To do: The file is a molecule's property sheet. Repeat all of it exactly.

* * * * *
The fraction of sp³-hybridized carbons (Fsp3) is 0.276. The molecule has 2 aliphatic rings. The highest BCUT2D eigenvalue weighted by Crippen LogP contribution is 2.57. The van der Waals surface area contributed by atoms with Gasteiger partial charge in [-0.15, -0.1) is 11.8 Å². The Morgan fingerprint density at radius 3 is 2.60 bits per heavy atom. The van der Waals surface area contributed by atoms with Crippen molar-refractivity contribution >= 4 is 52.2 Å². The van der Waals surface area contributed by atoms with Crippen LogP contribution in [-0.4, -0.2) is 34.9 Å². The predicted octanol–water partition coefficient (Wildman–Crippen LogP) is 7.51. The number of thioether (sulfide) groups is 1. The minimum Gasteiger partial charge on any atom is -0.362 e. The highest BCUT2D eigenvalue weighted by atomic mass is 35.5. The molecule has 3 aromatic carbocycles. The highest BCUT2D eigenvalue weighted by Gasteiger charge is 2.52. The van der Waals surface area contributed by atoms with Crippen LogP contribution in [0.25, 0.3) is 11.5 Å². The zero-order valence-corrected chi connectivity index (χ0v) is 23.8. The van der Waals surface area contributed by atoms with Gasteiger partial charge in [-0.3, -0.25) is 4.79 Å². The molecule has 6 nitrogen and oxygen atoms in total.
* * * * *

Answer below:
The fraction of sp³-hybridized carbons (Fsp3) is 0.276. The molecule has 2 aliphatic rings. The highest BCUT2D eigenvalue weighted by Crippen LogP contribution is 2.57. The van der Waals surface area contributed by atoms with Gasteiger partial charge in [-0.15, -0.1) is 11.8 Å². The Morgan fingerprint density at radius 3 is 2.60 bits per heavy atom. The van der Waals surface area contributed by atoms with Crippen molar-refractivity contribution >= 4 is 52.2 Å². The van der Waals surface area contributed by atoms with Crippen LogP contribution in [-0.4, -0.2) is 34.9 Å². The predicted octanol–water partition coefficient (Wildman–Crippen LogP) is 7.51. The number of thioether (sulfide) groups is 1. The minimum Gasteiger partial charge on any atom is -0.362 e. The highest BCUT2D eigenvalue weighted by atomic mass is 35.5. The molecule has 3 aromatic carbocycles. The highest BCUT2D eigenvalue weighted by Gasteiger charge is 2.52. The van der Waals surface area contributed by atoms with Crippen LogP contribution in [0.25, 0.3) is 11.5 Å². The zero-order valence-corrected chi connectivity index (χ0v) is 23.8. The van der Waals surface area contributed by atoms with Gasteiger partial charge in [-0.3, -0.25) is 4.79 Å². The molecule has 6 nitrogen and oxygen atoms in total.